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Notable Observations from the International Energy Agency’s November 2017 Outlook #Energy

Notable Observations from the International Energy Agency’s November 2017 Outlook <a class="hashtagger" href="https://sigmaturkey.com/tag/energy/">#Energy</a>

The International Energy Agency (IEA), which has 29 OECD member countries under its roof, publishes its World Energy Outlook reports every November, based on multiple scenarios, assessing possible future developments in the world of energy.

This year’s report was made public on November 14, 2017 at a press conference in London. In addition to 3 basic scenarios, the report evaluated possible future developments based on 6 supplementary scenarios.

It is given that different organizations have different scenarios and different implications than the IEA reports. Still, we will focus on some of the elementary estimates of the New Policy Scenario (NPS -the assumption that countries undertake the commitments they signed in the Paris Treaty), which is defined as the main scenario of the IEA.

When estimates are made, certain models, based on assumptions with a set of parameters, are constructed. While a model is being developed, the policies of the major actors (producer / consumer, cartels such as OPEC, etc.) that affect energy markets are considered as the most essential inputs. A summary of policies based on countries is as follows:

The United States, along with Trump, is heading for radically different approach than that of Obama’s. An executive order issued in March 2017 aims to make amendments to the regulations governing nature conservation with an emphasis on national resources and employment, arguing that the US is implementing policies that are detrimental to production of fossil fuels. Although some states and cities are leaning towards keeping the old statutes, this presidential order was taken into account in the UEA scenario. Trump’s decision to withdraw from the Paris Treaty similarly made its way into this scenario.

China announced its “2016-2030 Energy Production and Consumption Revolution Strategy” which was drawn upon the directions from the President in 2014. This strategy aimed at implementing the 13th Five Year Plan (in the energy field). It includes plans covering all energy resources (coal, oil, gas, etc.) and innovations for energy technology. Each plan identified medium-range and binding targets. The State Council has prepared a roadmap for market reforms regarding the oil and natural gas sectors. China’s most pressing concern, its air pollution, was at the center of new regulations.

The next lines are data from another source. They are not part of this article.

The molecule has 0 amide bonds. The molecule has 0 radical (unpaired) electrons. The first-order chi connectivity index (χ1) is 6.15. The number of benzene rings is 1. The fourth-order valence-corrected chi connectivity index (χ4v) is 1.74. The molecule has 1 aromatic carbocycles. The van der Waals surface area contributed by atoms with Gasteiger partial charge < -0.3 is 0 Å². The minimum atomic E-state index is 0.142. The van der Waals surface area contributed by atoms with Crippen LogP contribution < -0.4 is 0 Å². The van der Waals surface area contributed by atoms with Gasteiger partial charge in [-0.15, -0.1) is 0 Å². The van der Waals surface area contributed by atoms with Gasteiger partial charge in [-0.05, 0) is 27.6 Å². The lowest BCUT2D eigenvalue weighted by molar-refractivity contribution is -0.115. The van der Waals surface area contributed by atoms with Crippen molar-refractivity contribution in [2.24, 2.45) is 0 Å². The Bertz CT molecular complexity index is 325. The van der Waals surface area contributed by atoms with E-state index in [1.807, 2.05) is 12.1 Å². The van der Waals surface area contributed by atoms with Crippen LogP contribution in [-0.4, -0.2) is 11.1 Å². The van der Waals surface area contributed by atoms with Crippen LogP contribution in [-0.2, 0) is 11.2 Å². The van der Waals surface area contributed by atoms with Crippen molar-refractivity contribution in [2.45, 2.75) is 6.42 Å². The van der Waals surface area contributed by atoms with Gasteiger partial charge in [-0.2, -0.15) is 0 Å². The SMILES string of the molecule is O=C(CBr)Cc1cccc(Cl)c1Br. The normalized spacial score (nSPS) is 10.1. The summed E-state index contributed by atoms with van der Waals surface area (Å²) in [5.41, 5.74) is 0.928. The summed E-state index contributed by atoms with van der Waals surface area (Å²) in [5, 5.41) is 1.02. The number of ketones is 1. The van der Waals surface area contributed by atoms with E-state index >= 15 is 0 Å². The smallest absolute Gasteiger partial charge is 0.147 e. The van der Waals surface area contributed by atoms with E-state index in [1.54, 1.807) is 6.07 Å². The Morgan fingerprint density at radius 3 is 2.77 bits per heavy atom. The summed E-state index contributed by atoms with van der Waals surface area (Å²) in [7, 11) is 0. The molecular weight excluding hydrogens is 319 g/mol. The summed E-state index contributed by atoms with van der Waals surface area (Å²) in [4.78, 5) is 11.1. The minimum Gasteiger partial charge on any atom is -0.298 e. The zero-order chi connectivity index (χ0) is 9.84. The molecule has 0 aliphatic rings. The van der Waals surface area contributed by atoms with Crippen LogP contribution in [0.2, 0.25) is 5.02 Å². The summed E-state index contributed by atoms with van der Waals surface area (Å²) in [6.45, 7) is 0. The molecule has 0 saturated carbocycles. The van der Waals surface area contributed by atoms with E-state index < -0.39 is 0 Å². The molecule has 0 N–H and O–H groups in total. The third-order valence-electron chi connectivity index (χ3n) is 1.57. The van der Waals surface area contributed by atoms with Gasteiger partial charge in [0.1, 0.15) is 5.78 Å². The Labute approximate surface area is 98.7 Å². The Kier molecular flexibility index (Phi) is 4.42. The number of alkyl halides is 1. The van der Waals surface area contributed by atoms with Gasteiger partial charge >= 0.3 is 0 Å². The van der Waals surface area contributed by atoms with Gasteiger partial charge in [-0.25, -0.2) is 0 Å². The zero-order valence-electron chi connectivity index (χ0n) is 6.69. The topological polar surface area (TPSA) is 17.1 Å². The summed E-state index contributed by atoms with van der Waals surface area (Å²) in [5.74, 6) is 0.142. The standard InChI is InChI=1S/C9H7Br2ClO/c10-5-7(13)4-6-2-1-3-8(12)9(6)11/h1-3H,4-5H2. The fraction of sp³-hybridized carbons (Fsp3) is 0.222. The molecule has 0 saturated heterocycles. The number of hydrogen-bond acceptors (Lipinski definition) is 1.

The Indian government has drafted a strategy plan that will coordinate its national and sectoral policy objectives. The goals are: to provide access to electricity every day / hour for every citizen by 2022, to increase the share of domestic energy production in GDP, to reduce petroleum imports, to raise the electricity production from renewable sources to 175 Gigawatts by 2022, and to decrease the economy’s emission intensity by 33-35%. Another goal is to increase the share of electricity produced from sources not linked to fossil fuels up to 40%.

South Korea has announced a program aimed at reducing the share of nuclear and coal power in electricity generation. This reduction is slated to be met by increasing the share of renewables and natural gas.

Japan, following its policy of liberalizing its retail electricity market last year, launched an initiative for a similar policy for natural gas in April 2017. On the same date, a new bidding system was introduced along with new incentives for solar PV.

The European Commission came up with a “Clean Energy for All Europeans” package, in which new legislation was proposed for energy efficiency, renewables, a new electricity market design, electricity supply security and Energy Union governance.

France, Britain and Finland and other European countries, have declared their decision to completely disable their coal-based power plants. France designated 2023 for the action, while the UK’s target is 2025 and Finland’s is 2030. Britain and France have proposed a total ban on the sale of diesel and gas vehicles starting in 2040.

Saudi Arabia has announced its intention to lift most of its fuel subsidies that it is currently implementing, in 2020. It has further announced that it wil provide assistance services for the low-income families that will be affected by this negatively.

Qatar lifted its one-sided moratorium and decided to open the North Zone that it shares with Iran for development.

The UEA 2017 “Future Outlook” report was prepared by taking into account these and similar major country policy changes.

Some Basic Predictions of the New Policy Scenario

The following 4 developments were first expressed during the presentation of the report to the media:

  • Rapid expansion and cost reductions in clean energy technologies in 2016: The increase in solar PV capacity capped the increases in all other electricity generation sources. Solar PV costs have declined by 70% since 2010, while the drop in wind energy was 25%, and, in batteries, 40%.
  • With the share of electricity in energy consumption growing rapidly in 2016, consumer electricity spending inched close to their spending on petroleum products (electric cars, refrigeration and digitalization).
  • In China, the world’s largest energy consumer, the switch to a service sector-led economy and a cleaner energy mix weighed heavily on a global scale. («Make the skies blue again»)